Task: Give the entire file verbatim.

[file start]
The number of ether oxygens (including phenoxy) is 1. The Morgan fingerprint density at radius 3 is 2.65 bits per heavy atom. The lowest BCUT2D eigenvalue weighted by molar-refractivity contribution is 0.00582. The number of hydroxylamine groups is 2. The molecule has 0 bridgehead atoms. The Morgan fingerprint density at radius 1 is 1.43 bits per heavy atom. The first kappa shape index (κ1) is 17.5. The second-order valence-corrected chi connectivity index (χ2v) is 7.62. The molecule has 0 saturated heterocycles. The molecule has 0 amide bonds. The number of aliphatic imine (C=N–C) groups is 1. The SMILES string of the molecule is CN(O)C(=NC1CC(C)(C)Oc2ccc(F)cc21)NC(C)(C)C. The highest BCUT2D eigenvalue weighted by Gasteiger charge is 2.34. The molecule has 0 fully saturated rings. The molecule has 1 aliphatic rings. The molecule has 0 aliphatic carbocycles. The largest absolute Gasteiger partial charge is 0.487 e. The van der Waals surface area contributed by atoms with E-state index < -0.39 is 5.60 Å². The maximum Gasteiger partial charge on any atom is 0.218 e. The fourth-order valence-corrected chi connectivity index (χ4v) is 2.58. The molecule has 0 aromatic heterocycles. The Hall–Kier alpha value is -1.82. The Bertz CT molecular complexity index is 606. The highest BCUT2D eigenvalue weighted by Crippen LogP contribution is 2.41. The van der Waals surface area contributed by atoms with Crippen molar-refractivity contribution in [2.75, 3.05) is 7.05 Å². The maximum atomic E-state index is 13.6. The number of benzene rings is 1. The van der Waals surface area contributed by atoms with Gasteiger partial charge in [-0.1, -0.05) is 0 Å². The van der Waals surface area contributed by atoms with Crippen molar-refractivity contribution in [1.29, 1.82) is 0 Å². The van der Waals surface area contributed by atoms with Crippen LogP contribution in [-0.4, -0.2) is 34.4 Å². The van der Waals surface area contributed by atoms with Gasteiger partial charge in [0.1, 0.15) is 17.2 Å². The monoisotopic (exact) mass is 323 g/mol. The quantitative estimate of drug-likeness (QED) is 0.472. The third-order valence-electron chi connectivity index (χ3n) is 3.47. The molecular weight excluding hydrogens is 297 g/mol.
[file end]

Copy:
The number of ether oxygens (including phenoxy) is 1. The Morgan fingerprint density at radius 3 is 2.65 bits per heavy atom. The lowest BCUT2D eigenvalue weighted by molar-refractivity contribution is 0.00582. The number of hydroxylamine groups is 2. The molecule has 0 bridgehead atoms. The Morgan fingerprint density at radius 1 is 1.43 bits per heavy atom. The first kappa shape index (κ1) is 17.5. The second-order valence-corrected chi connectivity index (χ2v) is 7.62. The molecule has 0 saturated heterocycles. The molecule has 0 amide bonds. The number of aliphatic imine (C=N–C) groups is 1. The SMILES string of the molecule is CN(O)C(=NC1CC(C)(C)Oc2ccc(F)cc21)NC(C)(C)C. The highest BCUT2D eigenvalue weighted by Gasteiger charge is 2.34. The molecule has 0 fully saturated rings. The molecule has 1 aliphatic rings. The molecule has 0 aliphatic carbocycles. The largest absolute Gasteiger partial charge is 0.487 e. The van der Waals surface area contributed by atoms with E-state index < -0.39 is 5.60 Å². The maximum Gasteiger partial charge on any atom is 0.218 e. The fourth-order valence-corrected chi connectivity index (χ4v) is 2.58. The molecule has 0 aromatic heterocycles. The Hall–Kier alpha value is -1.82. The Bertz CT molecular complexity index is 606. The highest BCUT2D eigenvalue weighted by Crippen LogP contribution is 2.41. The van der Waals surface area contributed by atoms with Crippen molar-refractivity contribution in [2.75, 3.05) is 7.05 Å². The maximum atomic E-state index is 13.6. The number of benzene rings is 1. The van der Waals surface area contributed by atoms with Gasteiger partial charge in [-0.1, -0.05) is 0 Å². The van der Waals surface area contributed by atoms with Crippen molar-refractivity contribution in [1.29, 1.82) is 0 Å². The van der Waals surface area contributed by atoms with Crippen LogP contribution in [-0.4, -0.2) is 34.4 Å². The van der Waals surface area contributed by atoms with Gasteiger partial charge in [0.1, 0.15) is 17.2 Å². The monoisotopic (exact) mass is 323 g/mol. The quantitative estimate of drug-likeness (QED) is 0.472. The third-order valence-electron chi connectivity index (χ3n) is 3.47. The molecular weight excluding hydrogens is 297 g/mol.